I may have made a tactical error in life-planning when I chose to read "Jonathan Livingston Seagull" at age eleven. Richard Bach's allegory about following one's passion was not wasted on me. The problem was that I was prepubescent and my passions were still vague at best. I had a solid sense that there was greatness ahead of me, but I had no idea what that greatness might be connected to.
Jonathan is consumed by his love of flight. I can remember watching the flaps on the wings of the airplanes we rode on as children, then later holding my hand out the window of a speeding car, dipping my fingers like flaps to control the lift and turns. Jonathan is eventually rewarded for his tenacity with a visit from two gulls who take him to a higher plane where he can continue to study and perfect his soaring and gliding. The birds he left behind continue their grubby existence - flying only to continue their meager existence. In a shimmer of light, Jonathan transcends.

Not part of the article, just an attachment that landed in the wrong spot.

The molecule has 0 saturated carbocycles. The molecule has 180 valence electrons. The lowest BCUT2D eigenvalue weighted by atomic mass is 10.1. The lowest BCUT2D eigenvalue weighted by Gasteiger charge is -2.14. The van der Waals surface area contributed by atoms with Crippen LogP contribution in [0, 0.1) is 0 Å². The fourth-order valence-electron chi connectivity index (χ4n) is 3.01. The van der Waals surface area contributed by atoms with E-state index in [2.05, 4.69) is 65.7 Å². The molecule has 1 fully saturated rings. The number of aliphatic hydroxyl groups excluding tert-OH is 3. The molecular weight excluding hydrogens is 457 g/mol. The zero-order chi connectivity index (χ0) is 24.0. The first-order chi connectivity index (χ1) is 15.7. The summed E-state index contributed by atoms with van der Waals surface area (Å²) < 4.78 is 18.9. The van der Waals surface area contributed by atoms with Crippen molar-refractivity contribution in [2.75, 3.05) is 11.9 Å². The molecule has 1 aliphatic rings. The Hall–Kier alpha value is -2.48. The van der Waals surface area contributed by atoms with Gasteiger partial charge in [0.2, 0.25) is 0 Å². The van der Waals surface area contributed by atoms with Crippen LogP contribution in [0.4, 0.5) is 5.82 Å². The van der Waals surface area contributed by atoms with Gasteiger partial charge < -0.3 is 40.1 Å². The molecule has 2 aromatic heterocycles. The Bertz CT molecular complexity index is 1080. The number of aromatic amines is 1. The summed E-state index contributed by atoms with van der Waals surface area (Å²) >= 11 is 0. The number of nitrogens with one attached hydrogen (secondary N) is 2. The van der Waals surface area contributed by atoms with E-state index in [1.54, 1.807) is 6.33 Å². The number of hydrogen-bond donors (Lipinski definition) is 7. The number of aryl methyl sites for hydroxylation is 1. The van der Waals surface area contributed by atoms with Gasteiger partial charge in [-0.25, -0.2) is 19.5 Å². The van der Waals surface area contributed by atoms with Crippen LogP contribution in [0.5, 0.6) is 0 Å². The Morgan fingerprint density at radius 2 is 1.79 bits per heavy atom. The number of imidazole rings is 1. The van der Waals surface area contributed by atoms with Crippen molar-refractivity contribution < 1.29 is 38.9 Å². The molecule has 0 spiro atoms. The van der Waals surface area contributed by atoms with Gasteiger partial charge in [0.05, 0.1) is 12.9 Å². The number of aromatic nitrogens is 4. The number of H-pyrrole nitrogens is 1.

This messed me up for a while. It messed me up every bit as much as the notion of Billy Pilgrim sitting on the edge of his bed in "Slaughterhouse Five" waiting for the Tralfamadorians to come and take him away. The idea that there might be a more relaxed and focused reality waiting out there for me seemed like a great one. At the onset of adolescence, it became even more vital. Give me some open beach and a clear sky and I could work things out.
The shimmering light never came. I never met wise Chiang. My feet remained firmly rooted on the earth. Now I look back and realize that the story came true for me, at least on one level. I have returned to the earth that I never left to become a teacher. Little Fletcher Lynd Seagulls surround me daily. We prepare to solo in a world less concerned with perfection than survival. I want them to soar.
"Jonathan Seagull discovered that boredom and fear and anger are the reasons that a gullÂs life is so short, and with these gone from his thoughts, he lived a long fine life indeed. "